Our reception at the airport

August 14, 2006 at 3:32 pm (Personal)

When we landed, we were informed that we needed to have our passports and customs forms in our hands in order to disembark. This was a new declaration but not unexpected. What was unexpected (although it should not have been) was what awaited us right outside the airplane’s door. As soon as we stepped out, there were armed uniformed police officers – around seven to ten. We held up our passports as we passed by them.

As soon as we exited the tunnel-thingy, there were more uniformed police officers. They could have been armed, I do not recall. Most of them were women. Every passenger was interrogated. I was asked:
Where did you come from?
Where did you visit?
How long were you there?
Why did you go?
Who were you with?

I answered them effortlessly, of course. My father, whom I joined after I was done, was a bit flustered. I doubt he expected this. After he was done, the police officer took my passport and I told her I was already questioned. I said I was with him, pointing to my father. She demanded to know what relationship we had. My father answered, “Father” pointing to me, “son” pointing to himself. I simply said, “He’s my father.” Although a little uneasy, she let us through.

After that was done, everything else went through as usual. The customs card was marked by the woman who interrogated my father, and he and I were trying to figure out whether there was any way to tell what the markings may say. When we gathered our bags – people had more bags then usual, thanks to the ban on most carry-ons – we went to the customs area. He took one look at our card and waved us to go through the red channel, where they might inspect our baggage. This was different. The officer had showed us a customers declarations card, to indicate which card he was talking about, and I noticed it was crossed in blue. Ours was crossed in green.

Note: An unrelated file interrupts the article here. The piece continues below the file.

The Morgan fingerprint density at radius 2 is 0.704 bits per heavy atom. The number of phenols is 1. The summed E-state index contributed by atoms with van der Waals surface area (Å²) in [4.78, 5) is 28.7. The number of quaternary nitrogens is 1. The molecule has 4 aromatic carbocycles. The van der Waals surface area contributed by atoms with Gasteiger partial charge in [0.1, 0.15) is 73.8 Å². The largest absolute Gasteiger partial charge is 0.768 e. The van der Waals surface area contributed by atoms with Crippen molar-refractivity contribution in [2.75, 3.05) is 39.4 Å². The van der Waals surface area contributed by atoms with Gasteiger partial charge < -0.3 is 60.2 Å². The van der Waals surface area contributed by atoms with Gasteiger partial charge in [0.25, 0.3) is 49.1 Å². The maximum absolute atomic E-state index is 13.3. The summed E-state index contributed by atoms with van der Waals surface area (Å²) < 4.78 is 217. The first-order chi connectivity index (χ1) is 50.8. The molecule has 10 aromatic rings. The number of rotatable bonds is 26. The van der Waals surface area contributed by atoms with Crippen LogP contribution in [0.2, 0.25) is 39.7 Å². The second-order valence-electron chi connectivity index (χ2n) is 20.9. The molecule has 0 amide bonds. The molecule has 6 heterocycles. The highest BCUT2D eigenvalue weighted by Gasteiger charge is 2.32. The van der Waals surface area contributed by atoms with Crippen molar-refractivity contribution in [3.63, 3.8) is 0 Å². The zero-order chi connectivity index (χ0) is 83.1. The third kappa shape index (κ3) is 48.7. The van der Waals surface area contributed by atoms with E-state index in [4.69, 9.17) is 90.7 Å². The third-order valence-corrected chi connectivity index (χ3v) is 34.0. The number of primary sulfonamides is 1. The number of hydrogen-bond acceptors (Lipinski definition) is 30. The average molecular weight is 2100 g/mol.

In front of us was a gentleman with about four suitcases. There were two girls in the line to our right, each with about three or four suitcases. They would talk to the gentleman every now and then. Then came a woman with, I kid not, about ten carry-on-sized bags stacked on her card. She went in front of us, behind the man. The two girls started moving to stand behind her. I demanded to know whether she was in line, and she informed us that the gentleman in front of us was her husband. Great. We were stuck behind four Arabs with more than 15 pieces.

The guy who would tell the people where to go told them to leave their baggage on the side and take a seat. The gentleman began arguing with him over something, but the officer was firm: put your bags to the side and take a seat. This will take a long time. The officer took one look at our bags – four pieces between two people – and took our card and waved us through. No inspection.

Should I cry racial profiling? Should I lodge a complaint with the ACLU for such intrusion? Pfah. No. This is what should happen.

It seems that certain gates are dedicated to flights from England. I doubt one wants to keep shuffling police officers from gate to gate. When we landed, we had to wait. The pilot said our gate was busy. Which meant there was a gate predesignated for us, which is always the case. This would especially be the case now, considering this was a flight from England.

Another flight had come in from London Heathrow. Although some people on our flight had small carry-on bags (such as myself) and plastic bags (such as my father), most people from the flight from Heathrow were carrying transparent bags – the bags looked the same; provided by the airport I imagine. But I suspect then went through the same grilling as we did.

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